This spring we've made it our mission (even more than usual) to celebrate new releases in the wake of cancelled launch parties, book festivals, and reading series. With 49th Shelf Launchpad, we're holding virtual launch parties here on our platform complete with witty banter, great insight, and short and snappy readings to give you a taste of the books on offer. You can request these books from your local library, get them as e-books or audio books, order them from your local indie bookseller if they're delivering, buy them direct from the publisher or from online retailers.
Today we're launching The Kissing Fence, by B.A. Thomas-Peter, which Genevieve Graham calls "A compelling story of faith and loyalty, abuse and adversity, and the hope for a better tomorrow."
The Elevator Pitch. Tell us about your book in a sentence.
The Kissing Fence uses a fictional account of real events in BC, following the struggle of two generations of Doukhobors to explore what happens when culture, values, and identity are lost, and what causes someone to change course in order to recapture them.
Describe your ideal reader.
The ideal reader for The Kissing Fence has a preference for absorbing history from literature, is interested in stories of psychological transition, is socially and politically aware with a leaning towards social justice.
What authors/books is your work in conversation with?
The themes of The Kissing Fence are common to many popular books. For example, in respect of social upheaval there is Beneath Scarlet Sky, by Mark Sullivan. Regarding overcoming of adversity connects with The Hiding Place, by Corrie Ten Boom. The theme of moral courage in the face of injustice follows the story of Resurrection, by Leo Tolstoy. The psychological impact of family separation and Residential Schools echoes Indian Horse, by Richard Wagamese. To a lesser extent, The Kissing Fence has some romantic interest in challenging circumstances, which resonates with Love in the Time of Cholera by Gabriel Garcia Márquez.
What is something interesting you learned about your book/yourself/your subject during the process of creating and publishing your book?
The book began as a contemporary tale of someone who had lost their moral compass, who then tries to recover it when things go badly. The story of Doukhobors in Canada was to just be the backstory of this character. However, it was such a strong story and so relevant to my original purpose—as well as the human condition as we now experience it—that it is given equal weight in the storyline.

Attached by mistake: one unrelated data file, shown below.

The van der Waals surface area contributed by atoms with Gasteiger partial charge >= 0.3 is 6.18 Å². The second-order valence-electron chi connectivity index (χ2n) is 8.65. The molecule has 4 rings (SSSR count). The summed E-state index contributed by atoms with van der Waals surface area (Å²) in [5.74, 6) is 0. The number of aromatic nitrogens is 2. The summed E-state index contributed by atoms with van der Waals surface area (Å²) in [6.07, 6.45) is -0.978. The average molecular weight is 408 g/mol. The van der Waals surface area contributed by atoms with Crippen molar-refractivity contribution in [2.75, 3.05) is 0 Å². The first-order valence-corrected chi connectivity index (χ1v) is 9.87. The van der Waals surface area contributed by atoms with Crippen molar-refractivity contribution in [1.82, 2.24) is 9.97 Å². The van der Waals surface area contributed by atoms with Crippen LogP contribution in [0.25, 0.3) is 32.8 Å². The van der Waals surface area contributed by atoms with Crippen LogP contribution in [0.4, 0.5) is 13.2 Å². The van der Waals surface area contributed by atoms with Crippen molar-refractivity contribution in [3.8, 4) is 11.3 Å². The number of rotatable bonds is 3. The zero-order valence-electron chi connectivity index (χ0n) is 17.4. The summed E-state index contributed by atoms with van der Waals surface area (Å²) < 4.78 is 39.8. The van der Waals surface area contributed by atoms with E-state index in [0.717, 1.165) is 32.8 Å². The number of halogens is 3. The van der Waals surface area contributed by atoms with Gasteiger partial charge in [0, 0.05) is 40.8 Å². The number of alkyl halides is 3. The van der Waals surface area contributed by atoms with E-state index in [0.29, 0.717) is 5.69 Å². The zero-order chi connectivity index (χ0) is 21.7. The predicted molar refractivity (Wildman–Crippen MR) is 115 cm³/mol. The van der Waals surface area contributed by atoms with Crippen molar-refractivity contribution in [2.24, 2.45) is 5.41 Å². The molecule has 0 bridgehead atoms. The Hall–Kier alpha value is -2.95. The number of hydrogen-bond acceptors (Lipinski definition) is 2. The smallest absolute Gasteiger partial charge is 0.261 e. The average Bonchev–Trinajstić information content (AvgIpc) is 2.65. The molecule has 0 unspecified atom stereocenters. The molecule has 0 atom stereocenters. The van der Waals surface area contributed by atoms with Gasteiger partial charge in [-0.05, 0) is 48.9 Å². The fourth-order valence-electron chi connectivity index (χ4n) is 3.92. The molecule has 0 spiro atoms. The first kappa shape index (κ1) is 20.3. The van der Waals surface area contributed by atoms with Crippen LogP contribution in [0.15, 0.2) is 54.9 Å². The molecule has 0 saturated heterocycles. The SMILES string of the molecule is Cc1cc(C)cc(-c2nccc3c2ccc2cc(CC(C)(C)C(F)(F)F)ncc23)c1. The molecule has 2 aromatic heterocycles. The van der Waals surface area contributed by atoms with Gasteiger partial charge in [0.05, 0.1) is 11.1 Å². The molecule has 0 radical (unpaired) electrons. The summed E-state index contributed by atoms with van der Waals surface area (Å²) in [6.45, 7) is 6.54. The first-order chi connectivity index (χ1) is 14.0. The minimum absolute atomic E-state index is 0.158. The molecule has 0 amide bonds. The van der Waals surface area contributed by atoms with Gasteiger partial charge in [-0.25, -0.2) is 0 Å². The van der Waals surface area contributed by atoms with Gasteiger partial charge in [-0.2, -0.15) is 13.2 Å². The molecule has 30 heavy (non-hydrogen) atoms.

Why do you think the story of The Kissing Fence is relevant, not simply to mid-twentieth century Canada, the central characters or the Doukhobors, but to all of us is the present day?
It is a story of how we as individuals become what we are, from generations ago and how our sense of self and place in the world is corrupted with the destruction of lineage and continuity. We see this plainly enough among displaced peoples and Indigenous cultures around the world, but it is true of all of us. If we look carefully we can find that thread, drawn through years, decades, and generations before us, which influences the choices we make everyday.
The threads are increasingly difficult to see in the modern world where individuality, opportunity and greed soar. For the Doukhobor people, they value community, responsibility and obligation above individual gain. The choices we make are less and less guided by the implicit measurement of history, the values of institutions, generations or even family. Sometimes it seems that we are no longer motivated or constrained by what might affect, for good or ill, the community we live in. Instead we nurture the entitlement of acting in our own interests, rejoice in our cunning manipulation of facts and the manufacture of viable ‘truth’. It has become common to resist the influence of expectation that might be imposed on us by what is right and wrong for others and our community.